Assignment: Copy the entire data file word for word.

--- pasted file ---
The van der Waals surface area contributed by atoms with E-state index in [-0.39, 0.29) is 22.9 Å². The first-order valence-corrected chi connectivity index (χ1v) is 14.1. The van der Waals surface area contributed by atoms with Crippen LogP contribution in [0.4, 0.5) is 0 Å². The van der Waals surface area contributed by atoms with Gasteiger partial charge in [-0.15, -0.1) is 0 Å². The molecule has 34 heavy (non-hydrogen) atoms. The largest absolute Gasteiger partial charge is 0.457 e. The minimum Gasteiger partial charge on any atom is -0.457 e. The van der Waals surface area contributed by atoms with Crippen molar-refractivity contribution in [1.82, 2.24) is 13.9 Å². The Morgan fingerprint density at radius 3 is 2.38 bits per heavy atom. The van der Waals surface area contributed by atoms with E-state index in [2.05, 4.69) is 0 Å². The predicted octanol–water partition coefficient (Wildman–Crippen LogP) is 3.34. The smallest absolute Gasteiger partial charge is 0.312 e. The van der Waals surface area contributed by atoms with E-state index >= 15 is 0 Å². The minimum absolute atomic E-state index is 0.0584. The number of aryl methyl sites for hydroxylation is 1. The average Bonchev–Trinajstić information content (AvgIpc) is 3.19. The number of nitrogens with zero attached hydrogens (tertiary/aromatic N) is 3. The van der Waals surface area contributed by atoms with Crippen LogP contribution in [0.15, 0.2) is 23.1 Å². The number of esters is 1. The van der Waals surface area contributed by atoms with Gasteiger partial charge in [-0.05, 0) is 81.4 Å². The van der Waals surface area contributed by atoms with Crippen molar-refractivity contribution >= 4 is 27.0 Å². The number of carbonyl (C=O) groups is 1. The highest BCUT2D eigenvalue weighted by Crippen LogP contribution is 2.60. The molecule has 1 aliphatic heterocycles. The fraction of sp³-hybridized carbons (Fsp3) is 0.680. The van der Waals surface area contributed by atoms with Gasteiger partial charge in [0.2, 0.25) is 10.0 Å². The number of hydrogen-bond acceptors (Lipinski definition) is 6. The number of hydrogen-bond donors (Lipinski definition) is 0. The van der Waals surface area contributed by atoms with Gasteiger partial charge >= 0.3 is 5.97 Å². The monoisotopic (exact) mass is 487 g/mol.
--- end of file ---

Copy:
The van der Waals surface area contributed by atoms with E-state index in [-0.39, 0.29) is 22.9 Å². The first-order valence-corrected chi connectivity index (χ1v) is 14.1. The van der Waals surface area contributed by atoms with Crippen LogP contribution in [0.4, 0.5) is 0 Å². The van der Waals surface area contributed by atoms with Gasteiger partial charge in [-0.15, -0.1) is 0 Å². The molecule has 34 heavy (non-hydrogen) atoms. The largest absolute Gasteiger partial charge is 0.457 e. The minimum Gasteiger partial charge on any atom is -0.457 e. The van der Waals surface area contributed by atoms with Crippen molar-refractivity contribution in [1.82, 2.24) is 13.9 Å². The Morgan fingerprint density at radius 3 is 2.38 bits per heavy atom. The van der Waals surface area contributed by atoms with E-state index in [2.05, 4.69) is 0 Å². The predicted octanol–water partition coefficient (Wildman–Crippen LogP) is 3.34. The smallest absolute Gasteiger partial charge is 0.312 e. The van der Waals surface area contributed by atoms with E-state index >= 15 is 0 Å². The minimum absolute atomic E-state index is 0.0584. The number of aryl methyl sites for hydroxylation is 1. The average Bonchev–Trinajstić information content (AvgIpc) is 3.19. The number of nitrogens with zero attached hydrogens (tertiary/aromatic N) is 3. The van der Waals surface area contributed by atoms with Crippen LogP contribution in [0.15, 0.2) is 23.1 Å². The number of esters is 1. The van der Waals surface area contributed by atoms with Gasteiger partial charge in [-0.05, 0) is 81.4 Å². The van der Waals surface area contributed by atoms with Crippen molar-refractivity contribution >= 4 is 27.0 Å². The number of carbonyl (C=O) groups is 1. The highest BCUT2D eigenvalue weighted by Crippen LogP contribution is 2.60. The molecule has 1 aliphatic heterocycles. The fraction of sp³-hybridized carbons (Fsp3) is 0.680. The van der Waals surface area contributed by atoms with Gasteiger partial charge in [0.2, 0.25) is 10.0 Å². The number of hydrogen-bond acceptors (Lipinski definition) is 6. The number of hydrogen-bond donors (Lipinski definition) is 0. The van der Waals surface area contributed by atoms with Gasteiger partial charge >= 0.3 is 5.97 Å². The monoisotopic (exact) mass is 487 g/mol.